Blurt: Seven Days Staff Blog

NOTE: Blurt has been retired and is no longer updated regularly. For new content, follow these links:

OFF MESSAGE: Vermont News and Politics
BITE CLUB: Food and Drink Blog
ARTS AND MOVIES NEWS: Updated at sevendaysvt.com

« Burton Snowboard Controversy: Update and Op-Ed | Main | Thief Uses Craigslist Employment Ad as "Getaway Car" »

October 10, 2008

Life on Mars

Lifeonmars So, I really haven't been watching the new shows this season, but last night I checked out the pilot of Life on Mars. The beginning wasn't promising — yet another NYC cop chasing a serial killer, who somehow manages to abduct the cop's girlfriend (Lisa Bonet!), even though she's also a detective and presumably trained in self-defense. Anyhow, the detective is so upset he ends up walking into the street and getting mowed down by a car, and when he wakes up he's dressed like the uncool teacher in The Breakfast Club, all bell bottoms and wide lapels. The intact towers of the WTC loom above him. No, it's not 1998 — it's 1973.

Before you folks who get BBC America point this out, yes, I know this is practically a shot for shot remake of a cult U.K. series set in Manchester (minus the WTC, obviously). Judging from this clip, the guy who starred in it is a better actor than Jason O'Mara, who plays the role in the American version. I immediately tried to Netflix the original, only to find it exists solely in Region 2 DVD format. This is exactly the kind of situation that encourages illegal downloading. (Er, not that I would resort to that, naturally!)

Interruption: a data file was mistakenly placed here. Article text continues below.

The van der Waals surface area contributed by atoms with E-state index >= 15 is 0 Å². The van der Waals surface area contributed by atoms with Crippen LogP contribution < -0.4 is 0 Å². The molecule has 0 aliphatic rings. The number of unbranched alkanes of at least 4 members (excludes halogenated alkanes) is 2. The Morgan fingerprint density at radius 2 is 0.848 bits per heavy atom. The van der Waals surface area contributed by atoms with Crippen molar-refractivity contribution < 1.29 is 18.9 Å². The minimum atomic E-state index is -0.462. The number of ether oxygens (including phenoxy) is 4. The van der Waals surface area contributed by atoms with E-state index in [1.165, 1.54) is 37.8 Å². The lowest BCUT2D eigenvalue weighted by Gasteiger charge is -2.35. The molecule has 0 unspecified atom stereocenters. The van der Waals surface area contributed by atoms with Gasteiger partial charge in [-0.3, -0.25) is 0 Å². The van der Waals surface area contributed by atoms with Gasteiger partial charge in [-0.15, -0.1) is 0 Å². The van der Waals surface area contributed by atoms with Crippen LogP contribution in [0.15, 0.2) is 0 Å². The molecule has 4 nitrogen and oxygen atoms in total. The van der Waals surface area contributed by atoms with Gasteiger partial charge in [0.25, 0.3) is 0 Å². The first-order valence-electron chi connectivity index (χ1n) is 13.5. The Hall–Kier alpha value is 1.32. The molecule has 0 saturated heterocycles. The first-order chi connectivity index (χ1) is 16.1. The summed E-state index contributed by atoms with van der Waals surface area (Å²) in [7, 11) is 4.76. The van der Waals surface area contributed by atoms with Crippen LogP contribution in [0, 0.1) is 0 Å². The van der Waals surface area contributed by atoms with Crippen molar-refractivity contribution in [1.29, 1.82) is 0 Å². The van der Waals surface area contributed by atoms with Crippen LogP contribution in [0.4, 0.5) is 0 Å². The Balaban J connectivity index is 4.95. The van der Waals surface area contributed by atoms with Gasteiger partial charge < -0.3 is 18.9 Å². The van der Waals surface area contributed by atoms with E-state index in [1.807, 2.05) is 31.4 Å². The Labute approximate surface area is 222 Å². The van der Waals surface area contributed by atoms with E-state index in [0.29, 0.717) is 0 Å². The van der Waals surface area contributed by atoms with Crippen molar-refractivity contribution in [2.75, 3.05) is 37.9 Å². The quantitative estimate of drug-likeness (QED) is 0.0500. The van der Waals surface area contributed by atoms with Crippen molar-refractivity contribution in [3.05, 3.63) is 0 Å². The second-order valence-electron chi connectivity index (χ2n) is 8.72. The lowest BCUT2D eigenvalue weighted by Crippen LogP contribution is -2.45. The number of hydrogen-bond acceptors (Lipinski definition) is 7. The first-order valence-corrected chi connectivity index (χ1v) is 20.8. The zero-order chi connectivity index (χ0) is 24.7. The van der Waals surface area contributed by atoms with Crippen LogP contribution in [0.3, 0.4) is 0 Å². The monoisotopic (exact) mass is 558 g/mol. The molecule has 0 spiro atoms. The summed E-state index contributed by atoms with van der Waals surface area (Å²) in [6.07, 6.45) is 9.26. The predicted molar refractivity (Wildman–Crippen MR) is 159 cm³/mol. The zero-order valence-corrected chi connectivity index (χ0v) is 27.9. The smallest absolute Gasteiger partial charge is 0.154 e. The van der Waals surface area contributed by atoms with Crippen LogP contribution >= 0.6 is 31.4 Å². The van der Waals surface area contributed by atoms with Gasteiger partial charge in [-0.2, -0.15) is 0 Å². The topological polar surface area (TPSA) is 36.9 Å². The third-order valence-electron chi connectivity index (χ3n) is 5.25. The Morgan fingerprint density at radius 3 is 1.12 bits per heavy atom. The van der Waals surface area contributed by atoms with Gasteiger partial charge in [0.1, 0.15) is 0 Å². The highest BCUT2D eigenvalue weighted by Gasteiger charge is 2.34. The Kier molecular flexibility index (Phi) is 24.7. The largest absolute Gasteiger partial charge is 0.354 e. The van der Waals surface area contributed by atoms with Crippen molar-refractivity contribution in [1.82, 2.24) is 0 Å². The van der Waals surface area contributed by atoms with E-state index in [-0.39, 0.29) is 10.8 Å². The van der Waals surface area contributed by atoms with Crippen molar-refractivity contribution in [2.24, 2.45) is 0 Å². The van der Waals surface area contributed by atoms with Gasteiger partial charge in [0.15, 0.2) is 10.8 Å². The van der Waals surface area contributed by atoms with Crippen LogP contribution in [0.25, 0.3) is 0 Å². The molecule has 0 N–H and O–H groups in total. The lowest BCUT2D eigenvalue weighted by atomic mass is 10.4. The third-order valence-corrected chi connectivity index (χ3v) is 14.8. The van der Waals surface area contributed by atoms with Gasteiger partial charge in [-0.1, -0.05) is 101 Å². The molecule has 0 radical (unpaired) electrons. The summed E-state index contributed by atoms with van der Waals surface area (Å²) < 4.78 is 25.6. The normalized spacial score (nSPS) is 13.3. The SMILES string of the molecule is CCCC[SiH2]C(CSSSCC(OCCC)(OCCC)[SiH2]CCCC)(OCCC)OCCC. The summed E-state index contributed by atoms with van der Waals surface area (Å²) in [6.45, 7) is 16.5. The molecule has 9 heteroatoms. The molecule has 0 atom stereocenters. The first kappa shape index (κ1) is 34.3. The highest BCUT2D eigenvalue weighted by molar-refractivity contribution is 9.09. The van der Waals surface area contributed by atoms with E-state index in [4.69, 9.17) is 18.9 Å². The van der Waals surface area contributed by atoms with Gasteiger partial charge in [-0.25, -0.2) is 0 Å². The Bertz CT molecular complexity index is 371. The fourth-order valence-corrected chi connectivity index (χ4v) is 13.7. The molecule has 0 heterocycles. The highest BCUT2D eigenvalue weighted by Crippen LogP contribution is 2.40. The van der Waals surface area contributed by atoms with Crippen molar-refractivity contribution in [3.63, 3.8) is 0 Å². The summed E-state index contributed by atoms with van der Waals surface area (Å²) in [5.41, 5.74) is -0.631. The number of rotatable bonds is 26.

Anyway, as someone who remembers the funky, pre-Giuliani Manhattan they're recreating, I'll keep watching this, though the anachronism jokes are getting old. (Hero: "I need my cellphone." 1973 cop: "You need to sell what?" Hero: "I'll have a Diet Coke." 1973 bartender: "I wish!") Harvey Keitel plays the old-school police chief, for a touch of authenticity, since in 1973 he appeared in Martin Scorsese's gritty NYC drama Mean Streets. There are some creepy suggestions that the hero is actually hallucinating all this. (If you saw the original, please don't spoil it for me!) And the soundtrack, which includes the original version of the title tune, is awesome.

But the show has good reviews, so it'll probably get canceled. Damn.

I watched the first twenty minutes of this before heading to bed. I'm not one for cop shows, but I jumped when he got hit by the car, and got goosebumps all over when he spotted the twin towers. As a Grey's Anatomy addict, it's likely I'll leave the channel on to see how this new show pans out...

The funny thing about it is that they can't use all the fancy CSI modern cop show gadgets because none of that stuff existed back then. Of course, there are plenty of other cliches. But I cracked up at the scene where the hero is trying to psychologically profile the killer with the help of put-upon female cop Gretchen Mol, and Keitel basically says, "Yeah, yeah, you just told us what we already know; now let's go bash in a suspect's door." Not to be an advocate of warrantless door bashing, but why do the smarty-pants profilers solve every crime on TV?

I watched the first episode and I'll keep TiVoing it. It scratches my Journeyman itch (I'm still not over that show's cancellation). Though I totally agree about all the anachronistic lines being annoying -- Jeeps were common street vehicles by 1973, BTW.

And I think you mean "it's not 2008," not 1998.

No, she meant 1998. I asked her about that when she wrote this. She claims that's when the bell bottoms and 70s clothes were in again.

I guess I was thinking that in 1998, he could have been wearing the exact same clothes as in 1973 and the Towers would have been standing, so neither of those things was proof of being 30 years in the past. He probably wouldn't have had an eight-track player in his car, though. Oh well.

The comments to this entry are closed.

Stuck in VT (VIDEOS)

Solid State (Music)

Mistress Maeve (Sex)

All Rights Reserved © Da Capo Publishing Inc. 1995-2012 | PO Box 1164, Burlington, VT 05402-1164 | 802-864-5684